Thursday, 21 December 2017

Locked in lecturers and out-of-control textbook prices

Yesterday I wrote a post about the upcoming change to our first-year economics papers at Waikato, where we will be adopting the CORE curriculum. One of the material considerations in our choice was the cost of textbooks, which have clearly gotten out of control. A recent Quartz article notes:
Seven Rhode Island universities, including Brown and Rhode Island College, will move to open-license textbooks in a bid to save students $5 million over the next five years, the governor announced Tuesday (Sept. 27).
The initiative is meant to put a dent in the exorbitant cost of college and, more specifically, college textbooks. Mark Perry, a professor of economics and finance at the University of Michigan Flint, and a writer at the American Enterprise Institute, estimated last year that college textbook prices rose 945% between 1978 and 2014, compared to an overall inflation rate of 262% and a 604% rise in the cost of medical care.
That is not the result of a general trend of higher costs in publishing, he notes: the consumer price index for recreational books has been falling relative to overall inflation since 1998.
“It begs the question, are we getting 1,000% more value?” asked Richard Culatta, the chief innovation officer for Rhode Island who was the director for the office of educational technology in the Obama administration.
On that last question, the textbook sellers would argue that yes, we are getting more value. However, it isn't clear to me that the 'we' that is getting the extra value is the students. Textbooks have barely changed in the last twenty years. The 'extra value' that the textbook providers believe they are generating is not through meaningful improvements in the quality of the textbook material. Instead, they have increasingly concentrated their efforts on creating supplementary online offerings, tying the textbook to additional online resources for students, but selling the value of those additional resources for lecturers. For instance, textbooks from the big publishers will often include online testing systems that automatically link to university learning management systems (not to mention those that work like learning management systems themselves), extra exclusive multimedia and online content that can be used in lectures or made available to students or used as part of assessment tasks, online data visualisation tools, and so on.

Call me cynical, but I see all those online extras as simple attempts to create and capture value through customer lock-in - exactly one of the things we discuss in ECON100 (and soon ECONS101). Customer lock-in occurs when customers (in this case the lecturers) find it difficult (costly) to change once they have started purchasing a particular good or service. In this case, the lecturers aren't purchasing anything, but the principle remains valid. Once a lecturer starts using these online 'extras' that are tied to a particular textbook, it is difficult for them to change because that would mean losing all of the work that they've put into designing their course around those extras, and starting over afresh with the extras available with the new textbook. That time and effort constitutes a switching cost, which lecturers would obviously try to avoid, thereby locking them into their current choice of textbook. Having lecturers locked in to using a particular textbook allows the publishers to raise prices, which has led us to where we are today, where the Australia-New Zealand edition of the Mankiw textbook Principles of Economics now costs about NZ$185.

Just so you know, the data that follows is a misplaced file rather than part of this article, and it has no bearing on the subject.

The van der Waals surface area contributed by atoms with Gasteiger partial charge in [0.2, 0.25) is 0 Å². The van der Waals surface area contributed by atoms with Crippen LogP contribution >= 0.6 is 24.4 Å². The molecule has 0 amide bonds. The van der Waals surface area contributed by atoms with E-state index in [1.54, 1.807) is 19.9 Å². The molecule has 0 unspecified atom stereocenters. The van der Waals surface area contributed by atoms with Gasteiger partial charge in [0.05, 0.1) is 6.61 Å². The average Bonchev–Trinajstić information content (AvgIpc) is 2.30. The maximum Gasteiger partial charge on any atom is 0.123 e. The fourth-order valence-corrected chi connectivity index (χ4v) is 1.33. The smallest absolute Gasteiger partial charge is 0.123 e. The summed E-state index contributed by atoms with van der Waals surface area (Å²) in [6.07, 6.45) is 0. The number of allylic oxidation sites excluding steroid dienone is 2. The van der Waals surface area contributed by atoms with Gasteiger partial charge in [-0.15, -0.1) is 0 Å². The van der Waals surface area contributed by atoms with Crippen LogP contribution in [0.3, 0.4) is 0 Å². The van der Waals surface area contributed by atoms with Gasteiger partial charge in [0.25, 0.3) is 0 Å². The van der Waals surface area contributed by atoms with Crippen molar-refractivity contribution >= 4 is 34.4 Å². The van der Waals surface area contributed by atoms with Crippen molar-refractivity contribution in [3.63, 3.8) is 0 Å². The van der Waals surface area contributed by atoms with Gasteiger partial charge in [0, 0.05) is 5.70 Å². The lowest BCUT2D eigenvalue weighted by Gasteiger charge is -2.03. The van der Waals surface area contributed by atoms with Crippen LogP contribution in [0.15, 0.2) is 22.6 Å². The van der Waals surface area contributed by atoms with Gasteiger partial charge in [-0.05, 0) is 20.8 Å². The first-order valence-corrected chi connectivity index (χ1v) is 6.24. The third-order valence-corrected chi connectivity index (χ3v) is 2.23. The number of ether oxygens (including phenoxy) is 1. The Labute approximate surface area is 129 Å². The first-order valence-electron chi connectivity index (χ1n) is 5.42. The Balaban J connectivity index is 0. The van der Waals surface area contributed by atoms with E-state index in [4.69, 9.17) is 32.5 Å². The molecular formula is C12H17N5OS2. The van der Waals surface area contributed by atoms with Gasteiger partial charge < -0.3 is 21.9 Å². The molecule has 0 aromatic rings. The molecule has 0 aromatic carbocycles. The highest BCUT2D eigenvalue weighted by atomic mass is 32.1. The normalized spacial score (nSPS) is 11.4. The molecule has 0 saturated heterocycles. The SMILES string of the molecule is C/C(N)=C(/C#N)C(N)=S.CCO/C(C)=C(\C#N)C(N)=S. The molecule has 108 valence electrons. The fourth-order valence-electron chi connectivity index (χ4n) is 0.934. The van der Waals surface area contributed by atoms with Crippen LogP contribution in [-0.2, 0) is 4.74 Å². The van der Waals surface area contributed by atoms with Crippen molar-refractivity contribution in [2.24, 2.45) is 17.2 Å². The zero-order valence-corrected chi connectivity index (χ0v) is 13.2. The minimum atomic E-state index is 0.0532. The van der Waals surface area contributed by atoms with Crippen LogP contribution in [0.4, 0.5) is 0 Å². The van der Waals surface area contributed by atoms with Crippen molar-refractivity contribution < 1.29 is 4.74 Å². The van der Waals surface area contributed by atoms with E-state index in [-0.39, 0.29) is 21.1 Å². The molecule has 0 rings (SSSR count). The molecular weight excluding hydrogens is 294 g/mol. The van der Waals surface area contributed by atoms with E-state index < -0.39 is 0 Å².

Obviously, I'm keenly aware of the switching costs and try to avoid being locked in. So, I've always been reluctant to rely too heavily on the bonus material available from the textbook suppliers. I don't even use their default Powerpoint slides, but that's more because I see the textbook as just one resource among many that I use in my teaching, and not the centrepiece of each course.

Despite my efforts, we were somewhat locked into using the Mankiw textbook in ECON100, since part of the test bank we used was from that book (albeit an earlier edition) and our resources pointed its chapters. Changing to a new textbook would mean we had to develop a new test bank (although we could keep our own questions from the previous one), and re-writing the paper outline and other resources to link to the new textbook.

When we decided to renew and redevelop ECON100 into ECONS101, we were going to face a cost anyway, so the switching cost of adopting a new textbook at the same time was relatively lower. Our ECONS101 students will be the beneficiaries, since as I mentioned yesterday it means that we can adopt the new CORE curriculum. However, it's worth noting that the CORE textbook is free for students, but if we as lecturers want to change textbook, we will face another switching cost.

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